CAN Input

CompactRIO Reference and Procedures (FPGA Interface)

Edition Date: June 2010

Part Number: 370984T-01

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Wait for a CAN frame to be received, then return that frame.

Complete the following steps to read from a CAN port using CAN Input.

  1. Use the Add Targets and Devices dialog box to add the CAN module to your CompactRIO configuration. Right-click the CAN module in the Project Explorer window and select Properties to specify the configuration properties for the module.
  2. Create an FPGA I/O item for CAN by right-clicking the FPGA target under My Computer in the Project Explorer window, selecting New»FPGA I/O, and then adding CAN»NI 9852»CAN0 (or CAN»NI 9853»CAN0) and/or CAN»NI 9852»CAN1 (or CAN»NI 9853»CAN1) to the FPGA I/O list. Refer to New FPGA I/O dialog box (FPGA Module) for more information about creating and adding FPGA I/O to your CompactRIO configuration.
  3. Place an I/O Node from the FPGA I/O palette onto your FPGA VI diagram.
  4. Right-click the I/O Node and select Select FPGA I/O»CAN»NI 9852»CAN0 (or Select FPGA I/O»CAN»NI 9853»CAN0) or Select FPGA I/O»CAN»NI 9852»CAN1 (or Select FPGA I/O»CAN»NI 9853»CAN1).
  5. Right-click the I/O Node and select Change to Read to use the I/O node for CAN Input.
  6. Right-click the I/O Node and choose Properties to select the Data Type.

Start communication on the CAN port prior to using CAN Input. Enable Auto Start in the Module Configuration, or invoke the Start method to start communication.

The Input Timeout (ms) of the CAN Advanced Port Configuration dialog box specifies how long to wait for a new frame to be received. If you specify Input Timeout (ms) of 0, the CAN Input node will simply check to see if a new frame has arrived (non-blocking).

For information on how CAN Input arbitrates with other CAN nodes, refer to Arbitration.

Note  You can add more than one CAN input port to the FPGA I/O node, and also add analog and digital inputs to the same FPGA I/O node by right-clicking the FPGA I/O node and selecting Add Element. Right-click the created I/O name and choose Select FPGA I/O to specify the I/O name. If you use more than one input per node, LabVIEW will execute them sequentially starting with the top input. If one input is blocked while waiting for the input, subsequent inputs will be delayed. For example, if you read CAN0 and CAN1 with the same CAN Input node, that node will wait for a frame to be received on CAN0, then it will wait for a frame to be received on CAN1. It is more efficient to access each CAN port using a distinct CAN Input node.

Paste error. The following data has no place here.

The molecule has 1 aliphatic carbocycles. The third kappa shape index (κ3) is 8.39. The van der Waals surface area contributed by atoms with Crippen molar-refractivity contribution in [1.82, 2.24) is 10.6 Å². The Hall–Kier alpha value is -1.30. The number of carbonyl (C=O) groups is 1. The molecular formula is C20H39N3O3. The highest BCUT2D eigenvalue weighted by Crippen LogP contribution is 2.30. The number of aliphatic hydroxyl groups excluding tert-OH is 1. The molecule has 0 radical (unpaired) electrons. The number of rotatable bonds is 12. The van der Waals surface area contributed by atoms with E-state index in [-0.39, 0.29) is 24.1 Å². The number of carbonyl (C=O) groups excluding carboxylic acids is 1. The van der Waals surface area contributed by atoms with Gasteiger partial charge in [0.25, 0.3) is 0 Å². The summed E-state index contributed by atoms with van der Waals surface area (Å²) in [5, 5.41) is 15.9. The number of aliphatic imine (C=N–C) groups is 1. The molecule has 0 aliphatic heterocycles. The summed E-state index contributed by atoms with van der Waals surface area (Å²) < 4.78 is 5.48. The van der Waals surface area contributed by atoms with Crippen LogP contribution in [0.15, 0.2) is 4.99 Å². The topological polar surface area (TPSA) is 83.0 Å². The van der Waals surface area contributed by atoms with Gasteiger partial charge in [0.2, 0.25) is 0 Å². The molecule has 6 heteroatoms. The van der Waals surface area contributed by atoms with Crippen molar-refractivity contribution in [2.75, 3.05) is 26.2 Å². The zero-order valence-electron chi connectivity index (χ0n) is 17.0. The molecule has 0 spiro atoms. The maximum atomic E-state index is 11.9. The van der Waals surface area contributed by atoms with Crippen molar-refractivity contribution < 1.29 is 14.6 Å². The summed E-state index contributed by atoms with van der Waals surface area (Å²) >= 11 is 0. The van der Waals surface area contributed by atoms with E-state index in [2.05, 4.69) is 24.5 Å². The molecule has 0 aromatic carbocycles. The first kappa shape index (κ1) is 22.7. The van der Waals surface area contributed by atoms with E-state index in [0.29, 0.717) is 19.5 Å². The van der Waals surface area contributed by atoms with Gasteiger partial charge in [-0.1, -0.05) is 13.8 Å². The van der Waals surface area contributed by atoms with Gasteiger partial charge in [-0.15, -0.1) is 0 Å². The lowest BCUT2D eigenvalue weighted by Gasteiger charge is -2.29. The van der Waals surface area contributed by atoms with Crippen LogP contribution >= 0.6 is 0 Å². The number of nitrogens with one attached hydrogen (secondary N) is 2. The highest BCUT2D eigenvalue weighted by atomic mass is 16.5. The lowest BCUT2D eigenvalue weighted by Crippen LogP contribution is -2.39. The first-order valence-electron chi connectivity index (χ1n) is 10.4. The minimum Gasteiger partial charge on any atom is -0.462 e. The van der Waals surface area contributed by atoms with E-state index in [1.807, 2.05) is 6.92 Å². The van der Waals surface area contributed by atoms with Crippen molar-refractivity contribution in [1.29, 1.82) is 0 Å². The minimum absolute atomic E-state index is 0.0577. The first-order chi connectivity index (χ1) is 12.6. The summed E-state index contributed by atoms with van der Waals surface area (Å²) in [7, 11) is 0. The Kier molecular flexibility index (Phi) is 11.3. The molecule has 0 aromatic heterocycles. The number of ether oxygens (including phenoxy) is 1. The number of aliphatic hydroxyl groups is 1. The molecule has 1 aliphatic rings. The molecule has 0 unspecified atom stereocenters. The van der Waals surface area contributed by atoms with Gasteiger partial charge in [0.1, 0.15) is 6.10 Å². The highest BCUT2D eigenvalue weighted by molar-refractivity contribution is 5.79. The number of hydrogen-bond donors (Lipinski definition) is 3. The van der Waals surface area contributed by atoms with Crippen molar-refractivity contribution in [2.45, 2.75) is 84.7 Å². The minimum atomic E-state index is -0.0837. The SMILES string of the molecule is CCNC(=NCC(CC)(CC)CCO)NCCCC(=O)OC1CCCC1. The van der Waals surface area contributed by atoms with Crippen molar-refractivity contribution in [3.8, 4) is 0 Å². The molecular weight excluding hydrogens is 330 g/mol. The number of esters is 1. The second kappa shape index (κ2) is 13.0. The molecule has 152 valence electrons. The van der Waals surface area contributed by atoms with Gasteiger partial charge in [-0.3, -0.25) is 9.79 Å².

Properties Dialog

The Data Type selects the type for the CAN frame returned by the CAN Input node. The available values are Cluster (default) and Array of 6 U32.

The benefits of using the Cluster data type are:

  • Simpler block diagram (easy to use)
  • Fast and efficient, if you limit use to the block diagram only (not front panel)

The benefits of the Array of 6 U32 data type, and handshaking integers to the host VI one at a time, are:

  • Faster for transfer to/from host VI
  • Fewer FPGA gates

Refer to the Using Clusters and Arrays in LabVIEW FPGA Application Note for more information on the use of clusters and arrays. Refer to the CAN examples in NI 9852/NI 9853 Related Documentation for examples using each data type.

Node Inputs

Error In

Optional. Not shown by default. Right-click the node and select Error Terminals to enable.

Node Outputs

Error Out

Optional. Not shown by default. Right-click the node and select Error Terminals to enable.

Unless you set the Input Timeout (ms) to –1 to wait indefinitely, you must use the error terminals to determine whether the CAN Input successfully received a CAN frame.


If the Data Type is defined as Cluster (default), the CAN frame is represented as a cluster with the following elements:

Timestamp High
Timestamp Low
Timestamp of when the frame was received. The timestamp is acquired at the end of the CAN frame. The high and low U32 represent a single U64 timestamp. The timestamp is large enough to avoid handling rollover. The timestamp is zero-based (relative). The time starts ticking at zero when CAN communication starts. The resolution is 100 ns.

Arbitration ID.

If bit 29 (20000000 hexadecimal) is clear, this ID uses the standard format (11-bit). If bit 29 is set, this ID uses extended format (29-bit).

This representation of the CAN identifier is the same as NI-CAN (see NI 9852/NI 9853 Related Documentation and Examples).

Type of frame:
Data Frame0
Remote Frame1
Bus Error6
Transceiver Fault7

Reserved for future use.


Reserved for future use.

Data Length

For data frames, this indicates the number of bytes in Data (0–8).

For remote frames, this indicates the number of bytes requested.


For data frames, this provides the data bytes. The array uses a fixed size of 8 bytes. For remote frames, the values contained in Data are not valid and should be ignored.

If the Data Type is defined as Array of 6 U32, the CAN frame is represented as the following array of 6 U32 values:
Most significant byte ... ... Least significant byte
Timestamp (upper U32)
Timestamp (lower U32)
Type InfoA InfoB DataLength
Data[0] Data[1] Data[2] Data[3]
Data[4] Data[5] Data[6] Data[7]

The meaning of each element is the same as the Cluster data type.


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